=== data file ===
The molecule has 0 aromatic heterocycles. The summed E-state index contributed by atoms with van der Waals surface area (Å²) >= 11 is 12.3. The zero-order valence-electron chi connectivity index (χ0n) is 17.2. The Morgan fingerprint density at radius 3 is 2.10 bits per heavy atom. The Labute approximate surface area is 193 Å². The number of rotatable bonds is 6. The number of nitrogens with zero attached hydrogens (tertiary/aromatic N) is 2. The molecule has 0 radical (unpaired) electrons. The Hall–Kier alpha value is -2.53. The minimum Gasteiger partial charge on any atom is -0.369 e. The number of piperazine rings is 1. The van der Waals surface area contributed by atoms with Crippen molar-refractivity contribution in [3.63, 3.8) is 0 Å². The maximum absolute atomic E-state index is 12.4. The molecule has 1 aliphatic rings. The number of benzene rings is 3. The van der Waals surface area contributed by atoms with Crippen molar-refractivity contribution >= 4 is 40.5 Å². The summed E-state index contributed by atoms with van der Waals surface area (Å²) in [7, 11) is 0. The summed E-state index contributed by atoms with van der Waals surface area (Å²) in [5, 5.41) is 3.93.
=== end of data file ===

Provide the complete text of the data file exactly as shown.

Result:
The molecule has 0 aromatic heterocycles. The summed E-state index contributed by atoms with van der Waals surface area (Å²) >= 11 is 12.3. The zero-order valence-electron chi connectivity index (χ0n) is 17.2. The Morgan fingerprint density at radius 3 is 2.10 bits per heavy atom. The Labute approximate surface area is 193 Å². The number of rotatable bonds is 6. The number of nitrogens with zero attached hydrogens (tertiary/aromatic N) is 2. The molecule has 0 radical (unpaired) electrons. The Hall–Kier alpha value is -2.53. The minimum Gasteiger partial charge on any atom is -0.369 e. The number of piperazine rings is 1. The van der Waals surface area contributed by atoms with Crippen molar-refractivity contribution in [3.63, 3.8) is 0 Å². The maximum absolute atomic E-state index is 12.4. The molecule has 1 aliphatic rings. The number of benzene rings is 3. The van der Waals surface area contributed by atoms with Crippen molar-refractivity contribution >= 4 is 40.5 Å². The summed E-state index contributed by atoms with van der Waals surface area (Å²) in [7, 11) is 0. The summed E-state index contributed by atoms with van der Waals surface area (Å²) in [5, 5.41) is 3.93.